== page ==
• Distal Phalanx Fracture – – a fracture of the finger bone which connects the Proximal Phalanx to the tip of the finger – Distal Phalanx Fractures are classified from the thumb (1st Phalanx) to the pinky finger (5th Phalanx)

Treatment for a Broken Hand, Thumb or Finger

Uncomplicated Hand, Thumb or Finger Fractures can be treated by Reduction (putting the bone back in place), Casting (putting a cast over the Hand, Thumb or Finger). Surgery is often necessary to repair more serious Hand, Thumb or Finger Fractures, oftentimes, utilizing metal plates and screws during surgery to increase stabilization to the Broken Hand, Thumb or Finger. An Open Reduction with Internal Fixation means the site of the injury is opened by a surgeon, who then puts the bone back in place, removes any identifiable bone fragments and installs a metal plate and screws to repair the Hand, Thumb or Finger Fracture.

Prognosis for a Broken Hand, Thumb or Finger

The severity and type of the Hand, Thumb or Finger Fracture will determine the ultimate prognosis. Hand, Thumb or Finger Fractures commonly result in some type of permanent impairment to the broken bone, oftentimes with accompanying pain, limitation in range of motion and functional loss.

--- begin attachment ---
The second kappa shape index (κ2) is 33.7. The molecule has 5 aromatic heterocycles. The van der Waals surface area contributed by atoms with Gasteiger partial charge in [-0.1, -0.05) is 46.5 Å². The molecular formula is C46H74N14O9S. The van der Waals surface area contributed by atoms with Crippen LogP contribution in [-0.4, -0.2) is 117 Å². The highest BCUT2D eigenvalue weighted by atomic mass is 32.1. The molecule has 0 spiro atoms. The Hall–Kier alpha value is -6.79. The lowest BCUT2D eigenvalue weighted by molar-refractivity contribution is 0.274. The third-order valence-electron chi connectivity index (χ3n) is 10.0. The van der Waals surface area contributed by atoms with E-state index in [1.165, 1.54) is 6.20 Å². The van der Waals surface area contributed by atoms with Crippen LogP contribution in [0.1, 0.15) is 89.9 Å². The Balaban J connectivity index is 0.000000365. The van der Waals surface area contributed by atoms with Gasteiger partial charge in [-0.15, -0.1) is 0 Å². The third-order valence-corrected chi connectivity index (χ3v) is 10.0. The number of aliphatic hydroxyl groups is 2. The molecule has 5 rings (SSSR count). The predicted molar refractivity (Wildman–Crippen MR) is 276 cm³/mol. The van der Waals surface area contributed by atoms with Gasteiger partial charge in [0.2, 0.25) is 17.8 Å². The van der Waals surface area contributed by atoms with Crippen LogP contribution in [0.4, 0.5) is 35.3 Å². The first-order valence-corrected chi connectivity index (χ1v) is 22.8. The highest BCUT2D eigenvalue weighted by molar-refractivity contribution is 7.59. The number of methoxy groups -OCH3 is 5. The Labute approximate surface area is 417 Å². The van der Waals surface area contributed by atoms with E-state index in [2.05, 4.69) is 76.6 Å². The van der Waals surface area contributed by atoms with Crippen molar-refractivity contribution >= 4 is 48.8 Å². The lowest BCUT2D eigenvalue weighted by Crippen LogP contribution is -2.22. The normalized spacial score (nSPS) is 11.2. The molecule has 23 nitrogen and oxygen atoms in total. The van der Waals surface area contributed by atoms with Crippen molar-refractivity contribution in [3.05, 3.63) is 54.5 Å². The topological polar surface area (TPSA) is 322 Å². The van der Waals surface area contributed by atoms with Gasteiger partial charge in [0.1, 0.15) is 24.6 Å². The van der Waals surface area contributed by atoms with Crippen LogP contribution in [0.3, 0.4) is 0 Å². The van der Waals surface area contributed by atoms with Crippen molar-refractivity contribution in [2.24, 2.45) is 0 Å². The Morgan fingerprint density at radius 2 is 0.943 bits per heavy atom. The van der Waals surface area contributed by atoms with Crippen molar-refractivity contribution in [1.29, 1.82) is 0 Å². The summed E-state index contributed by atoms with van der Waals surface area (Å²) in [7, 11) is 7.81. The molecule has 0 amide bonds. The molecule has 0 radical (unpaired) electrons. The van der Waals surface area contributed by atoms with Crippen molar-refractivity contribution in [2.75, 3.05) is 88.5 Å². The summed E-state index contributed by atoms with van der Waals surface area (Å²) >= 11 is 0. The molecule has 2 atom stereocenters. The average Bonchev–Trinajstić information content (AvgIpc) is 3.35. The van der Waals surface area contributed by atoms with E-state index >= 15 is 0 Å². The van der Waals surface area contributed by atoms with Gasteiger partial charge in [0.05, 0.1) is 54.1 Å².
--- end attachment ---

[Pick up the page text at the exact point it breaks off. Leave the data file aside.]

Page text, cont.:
Hand, Thumb or Finger Dislocation Injury

hand-jointHand, Thumb or Finger Dislocation Injuries are common types of Hand Injuries. A Hand, Thumb or Finger Dislocation injury is an injury to the joint between two bones of the Hand, Thumb or Finger. The hand contains dozens of joints depicted in red to the right and described below:

  • Interphalangeal Joint – the joint between the Proximal Phalanx and Middle Phalanx or the joint between the Middle Phalanx and the Distal Phalanx
  • Metacarpalphalangeal Joint – the joint between the Metacarpals and the fingers (Phalanges)
  • Carpometacarpal Joint – the joint between the Carpals and the Metacarpals

Hand, Thumb or Finger Dislocations are often accompanied by a Fracture to at least one of the bones Hand, Thumb or Finger.

Treatment of Hand, Thumb or Finger Dislocations

The proper course of treatment following Hand, Thumb or Finger Dislocation is typically Reduction, which is the process of forcing the bones back into proper alignment. Reduction can be extremely painful and requires a significant amount of force. Once the bones of the Hand, Thumb or Finger is back in proper alignment, X-rays are taken to determine the extent of any associated Hand, Thumb or Finger Fractures. The Hand, Thumb or Finger is then typically casted and the injury victim is required to return in a few days for follow-up X-rays. Hand, Thumb or Finger Dislocations may or may not result in permanent Hand, Thumb or Finger joint instability, loss of range of motion, weakness and ongoing pain.